Working with young children is a rewarding opportunity. Watching them learn and grow is worth the sometimes long hours and consistent planning. As Educators, we wish to do our best for the children we work with. Below are 7 Habits of Successful Early Childhood Educators… because the little faces that brighten our day deserve us at our best!
Each morning you should know what your game plan is for the day. If you, as the Educator are prepared, the day goes a lot smoother for everyone. If you’ve worked with children for any length of time, you know that things rarely go as planned. Having your activity prepared and set up for the children beforehand will go a long ways in making sure your activity runs a little smoother. Young children are still developing patience. Expecting a group of children to wait 10 minutes while you run around like a chicken with your head cut off collecting items for your craft time, well, that’s just asking for trouble. Do as much as possible for the day ahead so can relax and enjoy the activity with the children.
A successful ECE is aware of the classroom, and of each individual child’s needs. Planning with this knowledge in mind is a must for aiding children in reaching their full potential. You may note that a child who is advanced in one area needs to be challenged a little more than the other children in the group to expand their learning. How can you accommodate them? should be a question you ask. One child may be struggling with learning a new skill, such as using scissors. With this in mind, in your planning, you can make sure there are more opportunities for the child to continue practicing.
You need to have eyes in the back of your head when working with young children. Well, this doesn’t always come first off, you need to be aware that you need to know where ALL children are at ALL times and that they are safe.
Be a Walking Resource
Yup. This one is pretty important. In the Early Childhood field, it can change the whole mood of the day to pull out one of these tricks. What tricks am I talking about, you ask? Why the countless action songs, fingerplays, games, and stories you’ve memorized and filed away in your brain. Having the ability to sing a simple song about the task at hand can help children focus and cut down on unwelcome behaviors. Just think of the tonne of washing hand and clean up songs that are out there to learn. Waiting is particularly difficult for young children, so having a simple story or game to play (Follow the Leader, or Eye Spy work great) helps the time pass a faster and keeps spirits high.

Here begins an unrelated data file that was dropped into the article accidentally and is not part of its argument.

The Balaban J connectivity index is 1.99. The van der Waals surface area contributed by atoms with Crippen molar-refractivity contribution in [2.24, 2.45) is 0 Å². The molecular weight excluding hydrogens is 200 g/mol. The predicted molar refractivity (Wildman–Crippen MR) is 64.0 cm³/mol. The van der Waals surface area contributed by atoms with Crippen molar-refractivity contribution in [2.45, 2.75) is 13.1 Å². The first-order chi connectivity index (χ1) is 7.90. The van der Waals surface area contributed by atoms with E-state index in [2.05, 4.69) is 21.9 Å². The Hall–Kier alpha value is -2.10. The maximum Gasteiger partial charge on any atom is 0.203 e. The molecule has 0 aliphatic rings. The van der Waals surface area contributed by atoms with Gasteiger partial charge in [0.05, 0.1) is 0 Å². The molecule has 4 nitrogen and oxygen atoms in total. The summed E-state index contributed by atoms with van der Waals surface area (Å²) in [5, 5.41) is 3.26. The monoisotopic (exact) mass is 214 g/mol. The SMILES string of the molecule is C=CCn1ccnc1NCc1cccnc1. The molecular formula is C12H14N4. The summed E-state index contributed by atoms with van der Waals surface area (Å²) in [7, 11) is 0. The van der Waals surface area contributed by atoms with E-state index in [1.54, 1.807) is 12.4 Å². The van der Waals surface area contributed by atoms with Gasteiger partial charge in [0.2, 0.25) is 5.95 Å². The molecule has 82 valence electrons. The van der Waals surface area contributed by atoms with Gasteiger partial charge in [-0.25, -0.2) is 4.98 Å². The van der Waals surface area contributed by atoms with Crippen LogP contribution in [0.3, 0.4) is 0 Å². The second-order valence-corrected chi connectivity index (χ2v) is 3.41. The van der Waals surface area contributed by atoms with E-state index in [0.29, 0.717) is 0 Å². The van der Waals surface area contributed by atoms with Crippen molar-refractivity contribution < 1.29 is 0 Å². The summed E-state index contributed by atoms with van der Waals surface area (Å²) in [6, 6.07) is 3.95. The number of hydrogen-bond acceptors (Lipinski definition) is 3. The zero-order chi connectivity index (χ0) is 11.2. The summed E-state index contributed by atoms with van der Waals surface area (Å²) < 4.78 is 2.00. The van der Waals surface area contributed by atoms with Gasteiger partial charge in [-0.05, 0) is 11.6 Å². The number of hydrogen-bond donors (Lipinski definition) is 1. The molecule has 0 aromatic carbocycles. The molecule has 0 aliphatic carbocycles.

Professional Development is key for any Successful Educator. Attending workshops and seminars on Early Learning inspires us to grow and to try new things in our early learning environments. Bring a pen and pad of paper along to jot down any new ideas you would like to include in your planning. Record any helpful websites suggested or write down the email of a child care centre you would like to keep in contact with. Keeping a journal of workshops you’ve attended is a wonderful way remind yourself of all those great ideas down the road a few months. Where I live, Professional Development is a requirement in the ECE field. Participating with a willingness to learn goes a long way towards becoming the best you can be as an educator.
Networking with other educator is helpful, as we are able to fire up our passion for this field, support each other, and learn helpful tips along the way.
Have the Difficult Conversations
With coworkers, with parents, and with the community at large. When we signed up for a job in the early childhood sphere, it did not occur to most of us, that we also signed up as advocates for the children we work with. We are their voice in a society that they are just beginning learning about. They do not yet have the means to advocate for themselves, so it’s up to us. Speak up, speak out and have those difficult conversations that you know will improve the lives of the children in your care.
Document, Document, Document
Keeping records of children throughout the day is a big part of our role as educators. Finding a way to include parents in this process can be challenging. Often times, our work schedules do not allow for a set time for documentation. Simplify is key. Take a minute to snap a few pictures of the children’s activities. Write a certificate when a child reaches a goal. Make a display of children’s artwork. Having items such as a classroom use camera, multi purpose certificate, pens, and tape in easy to assess (for the teachers, not the children 😉
Take your Time
Ok, this one speaks to me a lot. I enjoy spending time with children doing a messy art activity, or building a skyscraper in the block area. But, constantly running through the back of my mind is the list of tasks I still need to accomplish. Diapering, cleaning, snack prep… we, as educators, are busy. However, when I’m thinking about these things, I tend to rush the children through their process of play. The most enjoyable days are the ones when I let go and let things role…. without my eye constantly on the clock!
Find Time Savers
This is huge. There are so many ways to cut down on the little tasks throughout out day. Layering paper on the art easel, so when one child is finished, there’s a fresh paper underneath ready to go. Having a bowl filled with warm water and facecloths ready to go after a messy lunch. Simply having logical places for things you use often with make your life a whole lot easier.
Is there anything you would add to the list? Please share below 🙂
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